With a further leap forward in time we would note the gradual decline in scholarly significance of oral communication, deprivileged by the proliferation of the printed page (Eistenstein 1979), prompted by a consolidation of language, grammar and spelling as printers strived for consistency (Febvre and Martin 1979). The eminent position that the printed text would attain within ancient universities is reflected, Land suggests, by the positioning of the bound text at the centre of many of the heraldic crests of these ancient seats of learning (2011), while Bayne notes the presence of the bound codex at the heart of countless contemporary university logos, a symbolic anchor of scholarly authority (2006a). Bayne also proposes that ‘academic discourse has historically been, and continues to a large extent to be, deeply ‘papyrocentric’’, (p 5) taking us back to the present where the text-based form continues to sit at the heart of what is largely understood to be the authoritative, trusted mode of scholarly representation.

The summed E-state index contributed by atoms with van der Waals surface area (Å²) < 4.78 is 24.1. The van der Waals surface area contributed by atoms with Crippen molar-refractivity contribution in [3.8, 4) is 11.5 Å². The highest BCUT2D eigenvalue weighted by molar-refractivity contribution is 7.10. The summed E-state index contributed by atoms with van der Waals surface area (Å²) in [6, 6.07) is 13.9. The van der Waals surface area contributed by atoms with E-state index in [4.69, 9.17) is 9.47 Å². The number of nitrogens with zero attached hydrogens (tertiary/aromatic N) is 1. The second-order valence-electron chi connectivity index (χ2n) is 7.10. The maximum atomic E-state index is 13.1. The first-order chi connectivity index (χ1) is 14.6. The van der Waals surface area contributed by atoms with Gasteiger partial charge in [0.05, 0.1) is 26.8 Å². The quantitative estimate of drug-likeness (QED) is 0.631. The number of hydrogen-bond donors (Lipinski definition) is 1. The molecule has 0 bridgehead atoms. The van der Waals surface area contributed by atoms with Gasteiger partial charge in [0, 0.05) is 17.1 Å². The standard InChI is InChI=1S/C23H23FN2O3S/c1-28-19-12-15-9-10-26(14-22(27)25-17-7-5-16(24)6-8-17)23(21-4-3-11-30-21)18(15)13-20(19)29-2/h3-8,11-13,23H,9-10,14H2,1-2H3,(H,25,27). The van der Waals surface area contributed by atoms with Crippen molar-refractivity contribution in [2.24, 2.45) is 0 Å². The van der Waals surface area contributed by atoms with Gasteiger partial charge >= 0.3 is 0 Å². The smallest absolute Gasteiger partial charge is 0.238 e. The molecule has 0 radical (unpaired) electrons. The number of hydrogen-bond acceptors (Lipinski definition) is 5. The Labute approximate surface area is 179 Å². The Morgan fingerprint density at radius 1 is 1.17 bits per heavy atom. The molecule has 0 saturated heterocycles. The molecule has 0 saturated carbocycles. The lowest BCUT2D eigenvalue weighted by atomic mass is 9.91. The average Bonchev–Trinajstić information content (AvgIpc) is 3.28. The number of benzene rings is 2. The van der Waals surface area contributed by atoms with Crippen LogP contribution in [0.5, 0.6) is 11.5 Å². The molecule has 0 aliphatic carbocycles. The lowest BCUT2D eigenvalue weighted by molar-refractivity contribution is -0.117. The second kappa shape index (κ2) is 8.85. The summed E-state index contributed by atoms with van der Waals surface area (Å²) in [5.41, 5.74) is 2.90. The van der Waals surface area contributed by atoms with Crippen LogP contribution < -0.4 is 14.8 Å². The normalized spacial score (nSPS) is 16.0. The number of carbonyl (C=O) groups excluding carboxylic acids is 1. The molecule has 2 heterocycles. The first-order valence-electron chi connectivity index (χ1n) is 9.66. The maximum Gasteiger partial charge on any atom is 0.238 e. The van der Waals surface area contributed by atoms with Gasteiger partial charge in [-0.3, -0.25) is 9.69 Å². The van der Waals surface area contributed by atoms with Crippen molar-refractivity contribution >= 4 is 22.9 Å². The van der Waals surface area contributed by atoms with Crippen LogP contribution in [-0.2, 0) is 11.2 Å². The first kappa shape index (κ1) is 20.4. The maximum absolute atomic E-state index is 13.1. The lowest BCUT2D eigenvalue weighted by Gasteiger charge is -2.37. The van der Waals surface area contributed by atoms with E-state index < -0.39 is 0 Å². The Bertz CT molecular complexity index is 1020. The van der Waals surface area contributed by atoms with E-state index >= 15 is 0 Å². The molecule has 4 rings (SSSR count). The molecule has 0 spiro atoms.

The technical and rhetorical (il)literacy of the digital student
A debate of significance to multimodality surrounds the assumptions that can be made in relation to the technical and critical communicational skills that students possess. On the one hand it is argued that students spend their lives surrounded by digital technology (Merchant 2007), with exposure to Web 2.0 resources making them electronic multi-taskers (Land 2011) and thus equipped to ‘enter compositional classrooms already possessing technological skills that often surpass those of their teachers’ (Carpenter 2009, p 139). However the proposed existence of a student body with an instinctive ability to call on the digital means of production – a group that Mark Prensky provocatively described as ‘Digital Natives’ (2001) – has little basis in evidence according to Lea and Jones (2011). In their call for a more nuanced understanding of students’ use of technology meanwhile, Bennet and Maton (2010) point to a lack of empirical evidence supporting the idea of a digitally astute student body, alongside a ‘significant lack of consensus over what effects digital technology is actually having on young people’ (p 322). Rather than making broad assumptions surrounding a homogenous student body, Bennett and Maton encourage us to recognise that individuals experience different access and opportunities to exploit technology, reminding us of the significant influence of social context upon acts of communication (Bezemer and Kress 2008, Jewitt 2006, Kress and van Leeuwen 2001).